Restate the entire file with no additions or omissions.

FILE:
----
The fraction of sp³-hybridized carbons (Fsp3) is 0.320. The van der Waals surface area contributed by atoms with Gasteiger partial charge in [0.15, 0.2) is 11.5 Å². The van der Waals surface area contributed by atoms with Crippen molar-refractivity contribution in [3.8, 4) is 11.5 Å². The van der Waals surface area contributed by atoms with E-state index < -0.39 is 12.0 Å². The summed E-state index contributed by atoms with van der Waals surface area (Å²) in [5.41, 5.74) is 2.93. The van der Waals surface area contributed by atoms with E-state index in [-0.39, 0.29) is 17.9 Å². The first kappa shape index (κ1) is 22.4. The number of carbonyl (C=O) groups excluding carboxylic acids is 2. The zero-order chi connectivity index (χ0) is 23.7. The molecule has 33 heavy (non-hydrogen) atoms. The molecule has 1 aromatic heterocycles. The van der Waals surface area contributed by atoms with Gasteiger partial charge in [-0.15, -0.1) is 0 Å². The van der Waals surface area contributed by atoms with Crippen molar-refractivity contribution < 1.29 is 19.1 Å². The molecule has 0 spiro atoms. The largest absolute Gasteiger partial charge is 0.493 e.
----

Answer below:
The fraction of sp³-hybridized carbons (Fsp3) is 0.320. The van der Waals surface area contributed by atoms with Gasteiger partial charge in [0.15, 0.2) is 11.5 Å². The van der Waals surface area contributed by atoms with Crippen molar-refractivity contribution in [3.8, 4) is 11.5 Å². The van der Waals surface area contributed by atoms with E-state index < -0.39 is 12.0 Å². The summed E-state index contributed by atoms with van der Waals surface area (Å²) in [5.41, 5.74) is 2.93. The van der Waals surface area contributed by atoms with E-state index in [-0.39, 0.29) is 17.9 Å². The first kappa shape index (κ1) is 22.4. The number of carbonyl (C=O) groups excluding carboxylic acids is 2. The zero-order chi connectivity index (χ0) is 23.7. The molecule has 33 heavy (non-hydrogen) atoms. The molecule has 1 aromatic heterocycles. The van der Waals surface area contributed by atoms with Gasteiger partial charge in [-0.15, -0.1) is 0 Å². The van der Waals surface area contributed by atoms with Crippen molar-refractivity contribution < 1.29 is 19.1 Å². The molecule has 0 spiro atoms. The largest absolute Gasteiger partial charge is 0.493 e.